Body Mass and Tail Girth Predict Hibernation Expression in Captive Dwarf Lemurs.

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2022-03

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Blanco, Marina B
Greene, Lydia K
Klopfer, Peter H
Lynch, Danielle
Browning, Jenna
Ehmke, Erin E
Yoder, Anne D

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Abstract

AbstractHibernation, a metabolic strategy, allows individuals to reduce energetic demands in times of energetic deficits. Hibernation is pervasive in nature, occurring in all major mammalian lineages and geographical regions; however, its expression is variable across species, populations, and individuals, suggesting that trade-offs are at play. Whereas hibernation reduces energy expenditure, energetically expensive arousals may impose physiological burdens. The torpor optimization hypothesis posits that hibernation should be expressed according to energy availability. The greater the energy surplus, the lower the hibernation output. The thrifty female hypothesis, a variation of the torpor optimization hypothesis, states that females should conserve more energy because of their more substantial reproductive costs. Contrarily, if hibernation's benefits offset its costs, hibernation may be maximized rather than optimized (e.g., hibernators with greater fat reserves could afford to hibernate longer). We assessed torpor expression in captive dwarf lemurs, primates that are obligate, seasonal, and tropical hibernators. Across 4.5 mo in winter, we subjected eight individuals at the Duke Lemur Center to conditions conducive to hibernation, recorded estimates of skin temperature hourly (a proxy for torpor), and determined body mass and tail fat reserves bimonthly. Across and between consecutive weigh-ins, heavier dwarf lemurs spent less time in torpor and lost more body mass. At equivalent body mass, females spent more time torpid and better conserved energy than did males. Although preliminary, our results support the torpor optimization and thrifty female hypotheses, suggesting that individuals optimize rather than maximize torpor according to body mass. These patterns are consistent with hibernation phenology in Madagascar, where dwarf lemurs hibernate longer in more seasonal habitats.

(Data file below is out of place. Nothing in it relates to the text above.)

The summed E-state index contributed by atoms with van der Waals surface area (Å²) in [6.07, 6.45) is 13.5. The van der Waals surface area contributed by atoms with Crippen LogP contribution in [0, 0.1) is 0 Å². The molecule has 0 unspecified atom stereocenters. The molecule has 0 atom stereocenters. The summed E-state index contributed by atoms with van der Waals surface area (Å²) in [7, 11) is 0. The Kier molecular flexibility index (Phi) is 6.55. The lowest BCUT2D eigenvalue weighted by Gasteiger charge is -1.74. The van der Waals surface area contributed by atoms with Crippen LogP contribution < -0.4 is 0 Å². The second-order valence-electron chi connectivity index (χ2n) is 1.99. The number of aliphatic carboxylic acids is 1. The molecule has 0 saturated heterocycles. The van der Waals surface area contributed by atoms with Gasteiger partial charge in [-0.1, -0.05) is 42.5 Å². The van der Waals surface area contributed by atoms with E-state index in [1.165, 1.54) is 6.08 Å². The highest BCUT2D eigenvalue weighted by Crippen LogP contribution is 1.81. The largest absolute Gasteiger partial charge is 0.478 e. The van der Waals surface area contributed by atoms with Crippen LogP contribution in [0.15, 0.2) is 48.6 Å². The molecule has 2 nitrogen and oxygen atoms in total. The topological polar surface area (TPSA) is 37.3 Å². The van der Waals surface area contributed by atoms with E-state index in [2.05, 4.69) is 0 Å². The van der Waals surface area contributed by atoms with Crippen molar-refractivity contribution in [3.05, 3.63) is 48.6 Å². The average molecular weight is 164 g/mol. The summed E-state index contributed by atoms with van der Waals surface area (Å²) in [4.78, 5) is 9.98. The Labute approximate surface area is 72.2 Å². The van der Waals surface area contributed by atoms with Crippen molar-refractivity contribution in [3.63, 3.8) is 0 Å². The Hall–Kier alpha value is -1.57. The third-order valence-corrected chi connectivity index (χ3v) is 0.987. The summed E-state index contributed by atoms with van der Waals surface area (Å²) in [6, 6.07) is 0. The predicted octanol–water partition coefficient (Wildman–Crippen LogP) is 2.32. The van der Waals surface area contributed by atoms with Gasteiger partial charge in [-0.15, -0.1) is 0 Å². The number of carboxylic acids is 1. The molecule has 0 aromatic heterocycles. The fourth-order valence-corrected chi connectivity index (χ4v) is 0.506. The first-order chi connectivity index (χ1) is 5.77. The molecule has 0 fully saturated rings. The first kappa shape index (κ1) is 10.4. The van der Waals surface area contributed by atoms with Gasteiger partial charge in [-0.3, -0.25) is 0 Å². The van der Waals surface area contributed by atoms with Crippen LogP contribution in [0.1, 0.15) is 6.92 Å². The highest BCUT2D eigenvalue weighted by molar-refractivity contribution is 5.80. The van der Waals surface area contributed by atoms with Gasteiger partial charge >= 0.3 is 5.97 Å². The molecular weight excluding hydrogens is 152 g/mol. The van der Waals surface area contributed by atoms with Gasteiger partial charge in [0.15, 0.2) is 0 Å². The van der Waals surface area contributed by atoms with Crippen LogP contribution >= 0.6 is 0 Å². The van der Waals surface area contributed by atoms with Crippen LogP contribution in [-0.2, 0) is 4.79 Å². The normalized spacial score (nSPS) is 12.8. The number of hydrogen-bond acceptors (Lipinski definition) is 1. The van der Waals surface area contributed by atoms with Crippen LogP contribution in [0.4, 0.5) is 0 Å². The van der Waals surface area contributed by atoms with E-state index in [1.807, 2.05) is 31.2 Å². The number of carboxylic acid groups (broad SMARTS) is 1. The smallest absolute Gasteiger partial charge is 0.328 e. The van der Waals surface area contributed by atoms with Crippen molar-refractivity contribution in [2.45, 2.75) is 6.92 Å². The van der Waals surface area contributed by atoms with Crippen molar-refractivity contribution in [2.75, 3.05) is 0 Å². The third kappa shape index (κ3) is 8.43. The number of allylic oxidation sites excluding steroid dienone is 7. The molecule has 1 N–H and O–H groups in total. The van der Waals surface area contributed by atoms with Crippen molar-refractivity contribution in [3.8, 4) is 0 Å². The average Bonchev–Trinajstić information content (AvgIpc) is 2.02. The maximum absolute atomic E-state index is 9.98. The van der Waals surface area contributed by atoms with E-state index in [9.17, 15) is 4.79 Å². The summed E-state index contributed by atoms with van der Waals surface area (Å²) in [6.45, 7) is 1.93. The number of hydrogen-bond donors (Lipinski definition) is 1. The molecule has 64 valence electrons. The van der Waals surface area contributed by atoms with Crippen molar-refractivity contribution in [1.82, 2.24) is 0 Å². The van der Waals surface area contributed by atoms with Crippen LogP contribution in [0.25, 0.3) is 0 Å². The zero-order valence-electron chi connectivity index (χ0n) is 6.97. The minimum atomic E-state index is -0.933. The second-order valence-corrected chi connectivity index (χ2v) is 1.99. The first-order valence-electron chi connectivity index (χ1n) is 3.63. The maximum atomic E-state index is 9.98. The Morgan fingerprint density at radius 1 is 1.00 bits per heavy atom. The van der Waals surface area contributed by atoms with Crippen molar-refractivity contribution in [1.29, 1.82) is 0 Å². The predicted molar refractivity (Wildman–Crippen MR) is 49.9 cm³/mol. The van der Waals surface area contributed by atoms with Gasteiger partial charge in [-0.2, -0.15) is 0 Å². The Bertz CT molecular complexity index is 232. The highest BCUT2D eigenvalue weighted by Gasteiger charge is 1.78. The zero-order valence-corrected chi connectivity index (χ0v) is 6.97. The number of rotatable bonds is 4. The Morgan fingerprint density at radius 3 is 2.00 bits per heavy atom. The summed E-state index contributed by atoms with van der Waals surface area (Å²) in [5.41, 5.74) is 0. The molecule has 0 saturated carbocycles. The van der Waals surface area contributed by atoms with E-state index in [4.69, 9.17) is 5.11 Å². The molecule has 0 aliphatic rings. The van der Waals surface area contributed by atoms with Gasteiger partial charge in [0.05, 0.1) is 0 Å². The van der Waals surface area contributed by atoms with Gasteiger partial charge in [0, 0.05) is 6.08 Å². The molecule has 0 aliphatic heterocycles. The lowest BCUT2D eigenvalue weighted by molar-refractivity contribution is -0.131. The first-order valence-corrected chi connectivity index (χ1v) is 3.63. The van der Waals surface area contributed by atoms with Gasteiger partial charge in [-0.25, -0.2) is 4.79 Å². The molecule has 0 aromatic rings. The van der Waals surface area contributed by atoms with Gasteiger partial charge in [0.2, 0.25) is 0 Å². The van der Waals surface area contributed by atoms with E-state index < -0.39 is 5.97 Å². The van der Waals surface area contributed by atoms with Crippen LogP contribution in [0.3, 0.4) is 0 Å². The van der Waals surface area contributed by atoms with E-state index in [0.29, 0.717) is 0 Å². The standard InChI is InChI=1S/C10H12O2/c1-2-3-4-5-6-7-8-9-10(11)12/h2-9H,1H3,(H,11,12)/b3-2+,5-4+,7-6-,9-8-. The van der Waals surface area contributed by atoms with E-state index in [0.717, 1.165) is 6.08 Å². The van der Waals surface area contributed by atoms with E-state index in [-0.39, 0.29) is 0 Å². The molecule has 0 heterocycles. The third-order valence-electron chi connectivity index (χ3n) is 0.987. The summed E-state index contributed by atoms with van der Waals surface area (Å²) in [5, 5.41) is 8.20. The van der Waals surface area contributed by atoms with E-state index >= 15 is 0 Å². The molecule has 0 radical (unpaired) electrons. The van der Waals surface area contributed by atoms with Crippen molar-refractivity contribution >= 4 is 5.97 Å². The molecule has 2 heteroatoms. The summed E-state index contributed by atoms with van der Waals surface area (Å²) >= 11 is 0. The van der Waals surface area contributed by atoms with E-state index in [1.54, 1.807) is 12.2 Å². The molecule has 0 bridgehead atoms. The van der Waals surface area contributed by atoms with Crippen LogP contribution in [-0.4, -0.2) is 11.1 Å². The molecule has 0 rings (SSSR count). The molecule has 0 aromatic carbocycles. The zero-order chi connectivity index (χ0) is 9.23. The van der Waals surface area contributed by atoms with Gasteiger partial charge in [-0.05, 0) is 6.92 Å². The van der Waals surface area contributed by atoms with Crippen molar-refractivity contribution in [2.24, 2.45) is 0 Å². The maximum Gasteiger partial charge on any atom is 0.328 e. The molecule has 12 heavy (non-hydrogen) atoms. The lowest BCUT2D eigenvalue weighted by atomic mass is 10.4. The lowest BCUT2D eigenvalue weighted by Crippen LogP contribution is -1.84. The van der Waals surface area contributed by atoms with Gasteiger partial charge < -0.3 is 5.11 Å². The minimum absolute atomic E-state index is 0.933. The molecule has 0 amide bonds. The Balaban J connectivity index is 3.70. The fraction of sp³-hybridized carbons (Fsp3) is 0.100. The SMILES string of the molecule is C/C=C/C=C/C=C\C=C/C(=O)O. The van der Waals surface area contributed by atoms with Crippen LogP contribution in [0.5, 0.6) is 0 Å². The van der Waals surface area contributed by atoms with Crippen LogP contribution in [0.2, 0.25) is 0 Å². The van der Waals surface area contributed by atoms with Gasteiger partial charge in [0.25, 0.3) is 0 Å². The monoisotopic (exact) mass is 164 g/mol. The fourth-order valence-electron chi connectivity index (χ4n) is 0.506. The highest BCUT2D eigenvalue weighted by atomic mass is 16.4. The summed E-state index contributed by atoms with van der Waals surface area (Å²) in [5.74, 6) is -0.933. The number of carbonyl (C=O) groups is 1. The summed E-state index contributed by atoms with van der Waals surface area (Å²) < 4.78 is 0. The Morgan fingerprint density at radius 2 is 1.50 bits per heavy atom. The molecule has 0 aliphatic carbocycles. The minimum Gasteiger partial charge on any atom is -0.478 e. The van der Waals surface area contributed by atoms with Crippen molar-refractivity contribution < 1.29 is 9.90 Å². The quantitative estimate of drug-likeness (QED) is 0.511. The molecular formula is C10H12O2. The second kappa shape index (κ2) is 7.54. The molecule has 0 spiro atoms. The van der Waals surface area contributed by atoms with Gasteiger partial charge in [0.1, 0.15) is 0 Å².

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10.1086/718222

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Blanco, Marina B, Lydia K Greene, Peter H Klopfer, Danielle Lynch, Jenna Browning, Erin E Ehmke and Anne D Yoder (2022). Body Mass and Tail Girth Predict Hibernation Expression in Captive Dwarf Lemurs. Physiological and biochemical zoology : PBZ, 95(2). pp. 122–129. 10.1086/718222 Retrieved from https://hdl.handle.net/10161/28431.

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Scholars@Duke

Greene

Lydia Greene

Dir, Acad Engagement for Acad Discipline

I am currently the Director of Academic Engagement for Natural & Quantitative Sciences in Duke's Academic Advising Center. My work involves mentoring and advising undergraduates pursuing opportunities and careers in the STEM fields, and working with campus partners to develop more inclusive STEM programming.

My own research is on the ecology of lemurs in Madagascar, with a central focus on mechanisms of local adaptation in sifakas. Prior to my role as NQS DAE, I was a postdoctoral associate at the Duke Lemur Center and graduate student in Duke's Ecology Program. My dissertation research was on the role of the gut microbiome in facilitating folivory as an ecological strategy in lemurs. 

Yoder

Anne Daphne Yoder

Braxton Craven Distinguished Professor of Evolutionary Biology

My work integrates field inventory activities with molecular phylogenetic techniques and geospatial analysis to investigate Madagascar, an area of the world that is biologically complex, poorly understood, and urgently threatened. Madagascar has been designated as one of the most critical geographic priorities for conservation action, retaining less than 10% of the natural habitats that existed before human colonization. It is critical that information be obtained as quickly as possible to document the biota that occurs in the remaining and highly threatened forested areas of western Madagascar, to gain an understanding of the evolutionary processes and associated distributional patterns that have shaped this diversity, and to use this information to help set conservation priorities. Phylogenetic and biogeographic analysis of Malagasy vertebrates, each with unique life-history and dispersal characteristics, are conducted to identify areas of high endemism potentially associated with underlying geological features, and also to test for the role that geographic features have played in generating patterns of vertebrate diversity and distribution. My lab also has a significant focus on capacity-building through the education and training of both American and Malagasy students. Research opportunities for American graduate students are enhanced by the formation of Malagasy/American partnerships.


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